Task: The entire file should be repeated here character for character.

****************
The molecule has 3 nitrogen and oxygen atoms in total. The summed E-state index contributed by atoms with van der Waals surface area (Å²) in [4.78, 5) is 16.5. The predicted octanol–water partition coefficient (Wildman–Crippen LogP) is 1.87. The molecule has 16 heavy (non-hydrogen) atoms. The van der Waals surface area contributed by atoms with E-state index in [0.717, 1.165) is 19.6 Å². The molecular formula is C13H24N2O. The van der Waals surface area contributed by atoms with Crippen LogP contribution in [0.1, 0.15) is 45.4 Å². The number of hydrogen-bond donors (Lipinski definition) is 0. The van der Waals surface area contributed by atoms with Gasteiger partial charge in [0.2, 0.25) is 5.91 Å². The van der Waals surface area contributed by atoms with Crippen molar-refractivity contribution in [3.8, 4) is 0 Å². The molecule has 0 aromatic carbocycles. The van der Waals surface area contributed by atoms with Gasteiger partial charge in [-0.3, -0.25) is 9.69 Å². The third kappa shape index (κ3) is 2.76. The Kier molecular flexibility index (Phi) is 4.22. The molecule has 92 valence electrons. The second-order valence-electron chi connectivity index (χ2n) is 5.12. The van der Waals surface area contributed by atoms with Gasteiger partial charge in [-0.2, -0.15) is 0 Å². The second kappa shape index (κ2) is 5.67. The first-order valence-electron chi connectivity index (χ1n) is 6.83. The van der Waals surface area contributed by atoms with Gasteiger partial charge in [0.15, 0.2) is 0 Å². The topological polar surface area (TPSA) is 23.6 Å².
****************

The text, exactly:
The molecule has 3 nitrogen and oxygen atoms in total. The summed E-state index contributed by atoms with van der Waals surface area (Å²) in [4.78, 5) is 16.5. The predicted octanol–water partition coefficient (Wildman–Crippen LogP) is 1.87. The molecule has 16 heavy (non-hydrogen) atoms. The van der Waals surface area contributed by atoms with E-state index in [0.717, 1.165) is 19.6 Å². The molecular formula is C13H24N2O. The van der Waals surface area contributed by atoms with Crippen LogP contribution in [0.1, 0.15) is 45.4 Å². The number of hydrogen-bond donors (Lipinski definition) is 0. The van der Waals surface area contributed by atoms with Gasteiger partial charge in [0.2, 0.25) is 5.91 Å². The van der Waals surface area contributed by atoms with Crippen molar-refractivity contribution in [3.8, 4) is 0 Å². The molecule has 0 aromatic carbocycles. The van der Waals surface area contributed by atoms with Gasteiger partial charge in [-0.3, -0.25) is 9.69 Å². The third kappa shape index (κ3) is 2.76. The Kier molecular flexibility index (Phi) is 4.22. The molecule has 92 valence electrons. The second-order valence-electron chi connectivity index (χ2n) is 5.12. The van der Waals surface area contributed by atoms with Gasteiger partial charge in [-0.2, -0.15) is 0 Å². The second kappa shape index (κ2) is 5.67. The first-order valence-electron chi connectivity index (χ1n) is 6.83. The van der Waals surface area contributed by atoms with Gasteiger partial charge in [0.15, 0.2) is 0 Å². The topological polar surface area (TPSA) is 23.6 Å².